“We have all known the long loneliness and we have learned that the only solution is love and that love comes with community.” ― Dorothy Day
As humans, we will inevitably experience suffering. However, our purpose in life is not to suffer alone, but to love together, in loving and authentic community. But what do I mean by a “loving and authentic” community”?
When I arrived on campus in August of 2010, I found community almost instantly in Brockman Hall, as I lived with two amazing women who are still two of my best friends. Through them and Manresa, I met a network of new friends and by November, fifteen or so of us were inseparable and calling each other family. I found the people I would spend the next four years of my existence with and it felt so wonderful. I felt loved and supported and that I could really be myself with them, without judgment. I had found an authentic, loving community.
When my junior year started, however, I very suddenly and unexpectedly felt isolated from this community when a romantic relationship I was in ended. I felt alone for the first time at Xavier and didn’t know what to do without the relationships I had nurtured for two years. I began losing who I was and I felt more and more alone and unaccepted. I wasn’t sure where to turn, but I eventually found myself relying on my relationship with God and on my Summer Service community for support.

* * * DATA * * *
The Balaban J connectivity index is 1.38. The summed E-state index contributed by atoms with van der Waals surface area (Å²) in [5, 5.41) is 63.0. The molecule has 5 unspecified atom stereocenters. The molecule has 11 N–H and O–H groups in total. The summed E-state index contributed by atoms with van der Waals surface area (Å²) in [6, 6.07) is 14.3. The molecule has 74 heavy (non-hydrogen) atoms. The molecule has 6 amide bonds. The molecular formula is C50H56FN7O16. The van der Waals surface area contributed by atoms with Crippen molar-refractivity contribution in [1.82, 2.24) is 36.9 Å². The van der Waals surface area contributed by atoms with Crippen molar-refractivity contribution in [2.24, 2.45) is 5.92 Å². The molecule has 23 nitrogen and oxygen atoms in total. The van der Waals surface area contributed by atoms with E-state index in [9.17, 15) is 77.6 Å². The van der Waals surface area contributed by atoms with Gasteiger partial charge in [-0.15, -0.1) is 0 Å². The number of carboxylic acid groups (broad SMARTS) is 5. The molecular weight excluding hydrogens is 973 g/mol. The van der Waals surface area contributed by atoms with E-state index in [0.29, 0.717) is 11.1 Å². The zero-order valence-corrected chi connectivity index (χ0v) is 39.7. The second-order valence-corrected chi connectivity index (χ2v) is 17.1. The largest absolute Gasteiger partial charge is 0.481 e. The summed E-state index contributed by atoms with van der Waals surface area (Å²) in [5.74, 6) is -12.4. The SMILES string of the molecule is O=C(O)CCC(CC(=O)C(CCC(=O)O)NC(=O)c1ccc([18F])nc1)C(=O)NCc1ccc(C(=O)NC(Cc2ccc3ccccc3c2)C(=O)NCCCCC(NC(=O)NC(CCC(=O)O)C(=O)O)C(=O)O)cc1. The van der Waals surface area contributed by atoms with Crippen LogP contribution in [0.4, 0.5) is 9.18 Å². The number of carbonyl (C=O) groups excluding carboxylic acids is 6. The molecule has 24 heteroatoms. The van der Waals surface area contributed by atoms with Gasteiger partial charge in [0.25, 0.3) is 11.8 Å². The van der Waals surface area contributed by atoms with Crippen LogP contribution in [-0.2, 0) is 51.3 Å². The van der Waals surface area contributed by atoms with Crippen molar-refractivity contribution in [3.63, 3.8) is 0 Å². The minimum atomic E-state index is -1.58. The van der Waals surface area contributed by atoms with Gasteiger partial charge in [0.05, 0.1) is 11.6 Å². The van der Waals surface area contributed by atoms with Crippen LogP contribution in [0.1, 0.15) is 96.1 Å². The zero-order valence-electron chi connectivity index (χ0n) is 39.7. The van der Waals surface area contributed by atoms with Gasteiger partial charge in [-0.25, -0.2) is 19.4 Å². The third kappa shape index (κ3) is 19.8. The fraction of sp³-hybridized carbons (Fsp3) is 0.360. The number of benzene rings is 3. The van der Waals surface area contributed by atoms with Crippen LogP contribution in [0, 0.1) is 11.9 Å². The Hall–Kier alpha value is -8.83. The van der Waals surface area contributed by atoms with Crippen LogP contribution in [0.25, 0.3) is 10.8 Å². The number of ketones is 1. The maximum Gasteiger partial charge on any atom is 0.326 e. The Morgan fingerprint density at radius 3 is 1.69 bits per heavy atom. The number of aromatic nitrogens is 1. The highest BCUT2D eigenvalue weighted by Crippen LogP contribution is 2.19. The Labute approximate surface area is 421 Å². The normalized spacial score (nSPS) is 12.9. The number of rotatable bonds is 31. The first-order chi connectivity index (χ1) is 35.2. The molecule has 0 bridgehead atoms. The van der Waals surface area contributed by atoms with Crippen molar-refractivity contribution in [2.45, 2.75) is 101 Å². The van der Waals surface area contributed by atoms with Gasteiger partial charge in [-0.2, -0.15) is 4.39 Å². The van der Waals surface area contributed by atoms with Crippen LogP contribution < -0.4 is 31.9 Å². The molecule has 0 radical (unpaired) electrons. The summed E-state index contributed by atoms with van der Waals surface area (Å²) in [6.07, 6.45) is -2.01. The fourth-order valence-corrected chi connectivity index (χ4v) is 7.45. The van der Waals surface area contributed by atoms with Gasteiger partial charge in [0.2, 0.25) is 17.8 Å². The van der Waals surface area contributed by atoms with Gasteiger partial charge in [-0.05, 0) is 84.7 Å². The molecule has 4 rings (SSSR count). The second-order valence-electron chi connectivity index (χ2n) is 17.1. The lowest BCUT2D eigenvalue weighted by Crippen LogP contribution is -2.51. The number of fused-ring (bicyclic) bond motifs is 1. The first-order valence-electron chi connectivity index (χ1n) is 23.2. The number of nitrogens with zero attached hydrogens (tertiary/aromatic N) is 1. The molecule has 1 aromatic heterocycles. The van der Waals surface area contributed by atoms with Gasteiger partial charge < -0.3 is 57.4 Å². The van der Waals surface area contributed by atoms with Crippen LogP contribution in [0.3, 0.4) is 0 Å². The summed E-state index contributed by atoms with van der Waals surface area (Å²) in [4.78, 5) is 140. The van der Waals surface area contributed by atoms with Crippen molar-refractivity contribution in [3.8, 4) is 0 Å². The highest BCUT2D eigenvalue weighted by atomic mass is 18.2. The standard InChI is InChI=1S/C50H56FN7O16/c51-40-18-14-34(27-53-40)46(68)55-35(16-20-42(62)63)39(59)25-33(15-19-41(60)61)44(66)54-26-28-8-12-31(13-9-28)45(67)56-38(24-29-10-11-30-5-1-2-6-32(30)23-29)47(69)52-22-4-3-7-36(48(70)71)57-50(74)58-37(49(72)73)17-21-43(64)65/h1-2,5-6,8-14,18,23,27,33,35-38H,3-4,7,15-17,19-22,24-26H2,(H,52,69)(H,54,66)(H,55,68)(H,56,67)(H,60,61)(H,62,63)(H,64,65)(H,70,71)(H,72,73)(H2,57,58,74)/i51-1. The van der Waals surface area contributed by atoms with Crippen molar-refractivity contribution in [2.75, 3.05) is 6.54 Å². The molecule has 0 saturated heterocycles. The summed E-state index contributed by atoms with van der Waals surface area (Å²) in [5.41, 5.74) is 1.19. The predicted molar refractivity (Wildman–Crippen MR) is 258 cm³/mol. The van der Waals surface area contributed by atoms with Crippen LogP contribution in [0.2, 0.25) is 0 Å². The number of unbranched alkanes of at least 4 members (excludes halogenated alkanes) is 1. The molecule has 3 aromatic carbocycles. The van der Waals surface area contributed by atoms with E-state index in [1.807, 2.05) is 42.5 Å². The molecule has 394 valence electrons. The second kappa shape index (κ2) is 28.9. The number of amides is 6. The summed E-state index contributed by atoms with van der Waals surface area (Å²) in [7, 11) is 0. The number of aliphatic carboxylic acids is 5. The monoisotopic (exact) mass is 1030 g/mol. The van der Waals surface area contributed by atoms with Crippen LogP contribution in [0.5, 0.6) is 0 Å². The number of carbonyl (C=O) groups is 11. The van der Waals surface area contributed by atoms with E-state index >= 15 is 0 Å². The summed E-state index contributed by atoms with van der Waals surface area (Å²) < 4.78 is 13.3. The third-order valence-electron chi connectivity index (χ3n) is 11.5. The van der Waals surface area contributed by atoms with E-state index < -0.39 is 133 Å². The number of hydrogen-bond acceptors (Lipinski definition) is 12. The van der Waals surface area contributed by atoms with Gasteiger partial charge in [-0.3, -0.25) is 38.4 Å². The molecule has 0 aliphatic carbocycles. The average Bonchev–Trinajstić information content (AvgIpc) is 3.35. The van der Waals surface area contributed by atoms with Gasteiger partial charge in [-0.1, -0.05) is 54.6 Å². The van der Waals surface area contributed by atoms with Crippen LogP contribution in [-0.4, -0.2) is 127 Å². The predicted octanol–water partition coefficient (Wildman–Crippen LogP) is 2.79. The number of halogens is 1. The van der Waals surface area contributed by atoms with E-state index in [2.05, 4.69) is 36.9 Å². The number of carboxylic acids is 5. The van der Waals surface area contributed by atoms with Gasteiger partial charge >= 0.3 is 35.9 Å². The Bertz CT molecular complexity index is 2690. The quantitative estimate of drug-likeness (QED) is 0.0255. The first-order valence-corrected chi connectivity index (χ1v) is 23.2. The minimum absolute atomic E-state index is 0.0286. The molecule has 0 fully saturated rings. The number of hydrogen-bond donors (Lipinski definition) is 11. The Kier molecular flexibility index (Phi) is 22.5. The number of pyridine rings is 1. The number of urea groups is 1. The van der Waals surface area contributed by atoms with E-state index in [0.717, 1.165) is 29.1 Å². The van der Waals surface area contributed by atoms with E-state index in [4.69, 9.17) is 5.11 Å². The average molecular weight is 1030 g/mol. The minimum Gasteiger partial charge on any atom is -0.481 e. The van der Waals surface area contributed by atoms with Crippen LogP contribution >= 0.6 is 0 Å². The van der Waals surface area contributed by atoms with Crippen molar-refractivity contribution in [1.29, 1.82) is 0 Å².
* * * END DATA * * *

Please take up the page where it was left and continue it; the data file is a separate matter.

Being a Summer Service intern was a blessing in so many ways. It allowed me to explore my major and do service working at United Cerebral Palsy of Greater Cincinnati. It educated me about structural injustice and frustrated me about the way our society oppresses its own people. It also allowed me to spend two months of my life living with 20 of my peers in a very intentional way. We weren’t living like a bunch of first year students hanging out in Brockman – we were sharing almost every part of our lives together, asking each other big questions and supporting each other as we tried to process answers. I had such a good summer, but didn’t realize the seeds that were planted in those two months. I didn’t expect to rely on my community when we weren’t living together – I didn’t see the depth and radical love in the relationships I had formed in two short months.
Many of the interns knew that I had experienced a break up and divide with my friends – that I was hurt and struggling. Only a few of them knew the extent to how much I was struggling, that it was making me question myself and if I was deserving of any community. I certainly wasn’t the best version of myself during this time of my life, but that, along with all the whys and hows, didn’t matter to them. They loved me in such a radical way — they didn’t judge me and they invested their time and love in me, even though we were no longer living together and even though I couldn’t emotionally give back to them.